Insect Pests of Alfalfa
Very little alfalfa is grown in Mississippi, and we do not maintain insect control recommendations for alfalfa. Producers who are attempting to grow alfalfa in the state may wish to refer to the Alfalfa Insect Management Guide, 2014, from Kansas State University, to learn about potential pests and control options. Be aware, however, that the insect pests that attack alfalfa in Mississippi may differ considerably from that in other states and that insecticides labeled for use in other states may not be labeled for use in Mississippi. For example, products containing chlorpyrifos may not be labeled for use in Mississippi even though they are labeled in other states. Read product labels carefully and verify state registration before treating.
STARKVILLE, Miss. -- While many humans anticipate making certain changes with the arrival of a new year, certain insects have much different life cycles.
Periodical cicadas may anticipate emerging from the ground in 2016, while others may simply have to wait a few more years to see the light of day.
Cicadas are curious creatures. From beady eyes on the sides of their heads to prominent veins stretching across their glassy wings, they seem to be created from the Twilight Zone. Yet, they produce one the most common sounds of summer.
STARKVILLE, Miss. -- Southern farmers may never win the battle against imported fire ants, but aggressive tactics can slow the pests’ invasion, reduce damage and prevent further spread across the United States.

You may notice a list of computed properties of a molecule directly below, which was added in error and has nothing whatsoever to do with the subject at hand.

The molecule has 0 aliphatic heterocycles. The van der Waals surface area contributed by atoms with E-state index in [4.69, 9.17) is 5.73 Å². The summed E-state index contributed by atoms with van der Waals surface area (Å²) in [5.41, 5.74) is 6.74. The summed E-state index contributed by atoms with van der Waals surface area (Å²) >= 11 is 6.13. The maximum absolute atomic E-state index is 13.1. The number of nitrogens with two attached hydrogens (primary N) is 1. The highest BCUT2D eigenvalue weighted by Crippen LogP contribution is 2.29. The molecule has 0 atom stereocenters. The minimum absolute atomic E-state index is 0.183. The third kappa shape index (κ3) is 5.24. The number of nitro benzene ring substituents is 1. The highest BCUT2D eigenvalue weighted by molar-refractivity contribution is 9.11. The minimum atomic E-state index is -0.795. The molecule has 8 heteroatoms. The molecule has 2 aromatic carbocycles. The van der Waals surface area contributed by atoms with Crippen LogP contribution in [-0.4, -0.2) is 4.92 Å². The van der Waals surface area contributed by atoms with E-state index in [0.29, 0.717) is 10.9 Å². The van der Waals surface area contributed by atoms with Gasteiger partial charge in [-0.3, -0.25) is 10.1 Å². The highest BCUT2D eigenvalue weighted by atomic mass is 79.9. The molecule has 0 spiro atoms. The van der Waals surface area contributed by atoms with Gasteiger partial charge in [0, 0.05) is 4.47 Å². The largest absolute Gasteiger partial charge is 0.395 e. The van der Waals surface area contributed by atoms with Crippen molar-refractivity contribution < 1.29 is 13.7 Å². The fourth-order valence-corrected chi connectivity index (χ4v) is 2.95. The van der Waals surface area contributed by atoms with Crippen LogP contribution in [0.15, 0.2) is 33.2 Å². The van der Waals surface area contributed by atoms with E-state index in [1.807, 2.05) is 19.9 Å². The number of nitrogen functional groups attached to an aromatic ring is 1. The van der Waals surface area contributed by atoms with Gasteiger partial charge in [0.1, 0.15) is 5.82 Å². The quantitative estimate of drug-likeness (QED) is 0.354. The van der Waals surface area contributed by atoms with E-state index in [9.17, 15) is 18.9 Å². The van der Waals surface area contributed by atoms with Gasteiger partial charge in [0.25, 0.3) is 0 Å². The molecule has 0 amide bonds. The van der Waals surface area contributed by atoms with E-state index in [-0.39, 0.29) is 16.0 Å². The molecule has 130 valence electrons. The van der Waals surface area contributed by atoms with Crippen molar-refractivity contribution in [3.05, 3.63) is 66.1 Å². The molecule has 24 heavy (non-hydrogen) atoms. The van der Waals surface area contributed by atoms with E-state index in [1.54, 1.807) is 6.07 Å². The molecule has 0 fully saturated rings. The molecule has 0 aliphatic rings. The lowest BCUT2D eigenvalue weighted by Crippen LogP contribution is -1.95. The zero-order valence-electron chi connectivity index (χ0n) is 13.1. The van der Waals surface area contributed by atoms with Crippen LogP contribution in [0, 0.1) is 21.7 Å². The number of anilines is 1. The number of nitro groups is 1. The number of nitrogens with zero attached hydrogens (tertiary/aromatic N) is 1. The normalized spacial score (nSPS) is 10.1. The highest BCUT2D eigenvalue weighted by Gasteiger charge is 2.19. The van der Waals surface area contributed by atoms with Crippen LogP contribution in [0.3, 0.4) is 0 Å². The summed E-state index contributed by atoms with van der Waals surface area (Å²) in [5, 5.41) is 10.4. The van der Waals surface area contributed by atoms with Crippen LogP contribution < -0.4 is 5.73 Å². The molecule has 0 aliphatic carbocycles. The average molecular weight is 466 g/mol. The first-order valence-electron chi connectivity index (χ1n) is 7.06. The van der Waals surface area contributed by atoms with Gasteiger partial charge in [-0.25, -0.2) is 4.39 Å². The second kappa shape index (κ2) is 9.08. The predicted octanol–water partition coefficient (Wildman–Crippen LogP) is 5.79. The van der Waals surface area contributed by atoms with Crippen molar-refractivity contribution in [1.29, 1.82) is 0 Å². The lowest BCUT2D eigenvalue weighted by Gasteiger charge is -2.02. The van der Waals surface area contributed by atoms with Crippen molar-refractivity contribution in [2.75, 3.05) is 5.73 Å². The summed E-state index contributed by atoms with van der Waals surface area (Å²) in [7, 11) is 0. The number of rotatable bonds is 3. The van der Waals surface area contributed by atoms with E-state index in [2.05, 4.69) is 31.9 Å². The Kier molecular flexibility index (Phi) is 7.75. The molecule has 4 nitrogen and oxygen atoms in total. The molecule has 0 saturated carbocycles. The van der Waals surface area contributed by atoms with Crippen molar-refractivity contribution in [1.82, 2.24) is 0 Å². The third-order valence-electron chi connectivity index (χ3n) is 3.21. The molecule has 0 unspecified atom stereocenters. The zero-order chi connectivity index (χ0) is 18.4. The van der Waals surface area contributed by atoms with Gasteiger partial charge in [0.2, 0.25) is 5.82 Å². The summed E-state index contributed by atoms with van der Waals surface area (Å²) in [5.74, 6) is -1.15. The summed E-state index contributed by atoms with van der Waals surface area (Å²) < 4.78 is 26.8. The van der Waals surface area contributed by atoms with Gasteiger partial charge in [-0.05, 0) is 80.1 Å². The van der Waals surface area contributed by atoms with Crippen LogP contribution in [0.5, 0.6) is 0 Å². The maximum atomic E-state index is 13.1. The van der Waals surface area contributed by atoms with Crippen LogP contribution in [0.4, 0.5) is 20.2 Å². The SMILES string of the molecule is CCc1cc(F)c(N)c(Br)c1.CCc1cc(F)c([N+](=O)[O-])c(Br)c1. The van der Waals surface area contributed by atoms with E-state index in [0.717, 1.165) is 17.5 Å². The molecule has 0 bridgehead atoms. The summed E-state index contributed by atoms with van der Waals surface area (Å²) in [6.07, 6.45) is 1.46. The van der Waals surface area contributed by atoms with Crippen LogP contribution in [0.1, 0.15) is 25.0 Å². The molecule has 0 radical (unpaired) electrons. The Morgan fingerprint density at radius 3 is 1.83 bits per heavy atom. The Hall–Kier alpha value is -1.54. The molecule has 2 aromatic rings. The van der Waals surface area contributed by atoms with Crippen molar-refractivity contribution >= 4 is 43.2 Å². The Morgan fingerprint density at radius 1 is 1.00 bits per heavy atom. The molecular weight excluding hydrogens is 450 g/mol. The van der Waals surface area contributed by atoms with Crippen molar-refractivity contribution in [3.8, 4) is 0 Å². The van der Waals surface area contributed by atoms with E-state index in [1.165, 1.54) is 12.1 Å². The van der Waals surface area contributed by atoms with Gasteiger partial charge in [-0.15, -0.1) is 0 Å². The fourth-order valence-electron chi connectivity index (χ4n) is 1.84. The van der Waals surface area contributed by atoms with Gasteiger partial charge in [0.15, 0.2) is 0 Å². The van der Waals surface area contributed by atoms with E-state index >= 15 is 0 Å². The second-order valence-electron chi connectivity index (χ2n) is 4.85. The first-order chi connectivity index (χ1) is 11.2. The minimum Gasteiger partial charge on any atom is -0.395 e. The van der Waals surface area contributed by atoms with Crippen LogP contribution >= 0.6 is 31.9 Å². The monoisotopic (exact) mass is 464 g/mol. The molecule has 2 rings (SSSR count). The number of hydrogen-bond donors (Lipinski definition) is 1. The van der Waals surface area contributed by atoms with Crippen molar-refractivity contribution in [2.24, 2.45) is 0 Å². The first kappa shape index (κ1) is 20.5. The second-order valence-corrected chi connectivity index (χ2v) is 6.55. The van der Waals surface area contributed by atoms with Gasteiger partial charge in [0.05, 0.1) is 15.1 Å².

Jane Parish is an Extension/research professor with the Mississippi State University Extension Service and the Mississippi Agricultural and Forestry Experiment Station. She said cattle and hay producers have learned to live with and work around the troublesome ants since the pests arrived in the state almost a century ago.
STARKVILLE, Miss. -- People have many misconceptions on how to eliminate fire ant mounds and prevent them from coming back, and these erroneous beliefs hinder efforts to keep the harmful pest from spreading.
JACKSON -- Turf and forage producers in Mississippi need fewer clouds and more sunshine.
In 2014, forage producers raised an estimated 600,000 acres of hay across the state. There are about 60 farms producing sod for sale in the state.
The unusually harsh winter melted into a cool, wet spring and summer, which slowed spring growth and intensified diseases and last fall’s herbicide injury in sod, said Jay McCurdy, turf grass specialist with the Mississippi State University Extension Service.
MISSISSIPPI STATE – Forage producers and their livestock are not the only ones admiring the plentiful bermudagrass fields and pastures across the state this year.
Another invasive insect has arrived in Mississippi, this time to take a bite out of potentially strong hay yields. Stem maggots are joining the list of invasive species in the state that includes fire ants, fall armyworms, kudzu bugs, and once upon a time, boll weevils.